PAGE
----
by Jay A. McCalla

If indeed Robert Burns was correct in saying that “the best-laid schemes of mice and men, often go awry,”what, then, are the chances for a lazy, cut and paste, uninspired, unoriginal plan? How, many “slapdash,” last-minute endeavors do we celebrate, on an annual basis? Unless one is a Kardashian, we know poor preparation yields poor results.

Without getting into the merits of Jim Kenney’s soda tax, his amateurish approach and almost fatal lack of originality has to be addressed. A full year passed between Kenney’s entering the mayor’s race and taking the oath of office. He had staff, advisors, lobbyists, finance mavens and business leaders at his disposal. It is, therefore, bewildering and discouraging that Kenney’s Big Initiative is a grossly unpopular and distinctly dubious soda tax.

Pre-K is an important step towards constructing a viable school system and encouraging young people to learn at an earlier age. Very few responsible voices have been raised in opposition.

Of all the cities and towns in America, a soda tax exists in just one: Berkeley, Calif. It has been defeated in every other town where it’s been proposed. Our own City Council voted it down twice while Michael Nutter was mayor. Guess which at-large Councilperson – who never dreamt he’d be mayor – voted against it? Jim Kenney. He voted against it twice. He is not a credible advocate of his own proposal.

Why on earth did he tether something so important as Pre-K to something so specious as this soda tax? Why didn’t he use the last year to develop a new idea? Does he know what he’s doing, frankly?

Predictably, the soda tax faces a dismal future. Black City Council people seem responsive to the argument that the tax will be unfairly shouldered by the poor. Maria Quinones-Sanchez has a beverage bottler in her district. Republicans are reflexively opposed to all tax increases.(I learned to “count heads” as Chief of Staff to the late Council President Joseph Coleman.) This means there are already 12 Council members likely to vote against the tax, when 9 are sufficient to kill it.

With the heat turned up and few allies coming to his aid, Kenney has returned to his old, nasty ways. The soda tax had its 15 minutes of fame when Hillary and Bernie bandied it about for a bit. Bernie called it “regressive.” Normally, this would be a “no big deal” moment, but Kenney had other ideas. Reminding us why his staff discourages his personal Twitter use, he accused Sen Sanders of ignoring poor, minority children and siding with “greedy beverage corporations who target low income minority communities.”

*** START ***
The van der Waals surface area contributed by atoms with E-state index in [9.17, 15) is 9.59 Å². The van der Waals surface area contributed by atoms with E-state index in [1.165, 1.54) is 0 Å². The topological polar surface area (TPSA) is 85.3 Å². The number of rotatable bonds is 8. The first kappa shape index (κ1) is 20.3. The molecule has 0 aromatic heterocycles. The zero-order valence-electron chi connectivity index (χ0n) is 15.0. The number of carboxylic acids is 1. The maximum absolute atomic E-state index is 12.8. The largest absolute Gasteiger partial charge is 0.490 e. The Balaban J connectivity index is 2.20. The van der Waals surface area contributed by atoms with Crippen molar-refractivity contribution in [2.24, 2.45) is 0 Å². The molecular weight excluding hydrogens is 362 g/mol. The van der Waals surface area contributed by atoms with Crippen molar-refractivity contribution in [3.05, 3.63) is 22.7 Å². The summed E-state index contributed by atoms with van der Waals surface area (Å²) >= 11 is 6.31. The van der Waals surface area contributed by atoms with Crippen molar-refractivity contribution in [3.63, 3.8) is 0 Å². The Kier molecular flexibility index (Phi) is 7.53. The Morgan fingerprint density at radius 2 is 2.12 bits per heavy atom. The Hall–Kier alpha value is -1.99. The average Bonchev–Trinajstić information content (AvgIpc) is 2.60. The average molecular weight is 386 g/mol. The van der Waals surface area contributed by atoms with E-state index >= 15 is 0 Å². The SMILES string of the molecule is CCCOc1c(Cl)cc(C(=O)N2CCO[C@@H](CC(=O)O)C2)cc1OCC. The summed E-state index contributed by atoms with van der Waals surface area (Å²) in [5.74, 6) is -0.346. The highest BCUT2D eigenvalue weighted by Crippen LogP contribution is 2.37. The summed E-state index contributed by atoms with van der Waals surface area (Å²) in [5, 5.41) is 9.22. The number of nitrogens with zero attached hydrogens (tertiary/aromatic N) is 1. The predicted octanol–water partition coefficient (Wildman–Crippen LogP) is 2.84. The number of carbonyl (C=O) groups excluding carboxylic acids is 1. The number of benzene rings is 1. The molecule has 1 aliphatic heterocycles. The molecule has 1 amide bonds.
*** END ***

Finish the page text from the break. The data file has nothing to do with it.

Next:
The soda tax is failing and attacking Bernie won’t help.

Allow me to self-servingly – I was a senior manager – reminisce to the days of Ed Rendell’s mayoral campaign of 1991. Issues and policies were developed by a bona fide Rhodes Scholar and team of experts who made sure campaign positions would smartly translate into governing. That team came into government to insure the implementation of well-researched positions.

Kenney didn’t have the advantage of contemplating and planning his mayoral run. It was weirdly precipitated by the withdrawal from the race of lawyer Ken Trujillo, leaving staff and backers without a candidate. They settled on Kenney but had almost no time for high-level staff recruitment or policy development. The effects endure almost five months into his term where his major initiatives are to tax (soda) and borrow ($300 million from Wall Street). There are no initiatives that create economies, close unnecessary agencies or provide any evidence that the Kenney Team was prepared to govern.

In about five weeks, Council will likely reject this tax and leave Pre-K, community schools and pension payments as orphans. Is the mayor prepared with alternatives that can save these worthy objectives or will an abject intellectual paucity be revealed?

Fortunately for Kenney, Council will adjourn from June until September, providing him still more time to get his act together. He and the children of Philadelphia will have already lost a year of progress, but a clever relaunch seems in order.

Jim Kenney is a new mayor with no governing or management experience and will inevitably make mistakes. We should be slow to judge him by the impending debacle. Let’s see if he’ll FIGHT for education as promised. Let’s pray there is indeed a “clever relaunch” and a success we can all enjoy.

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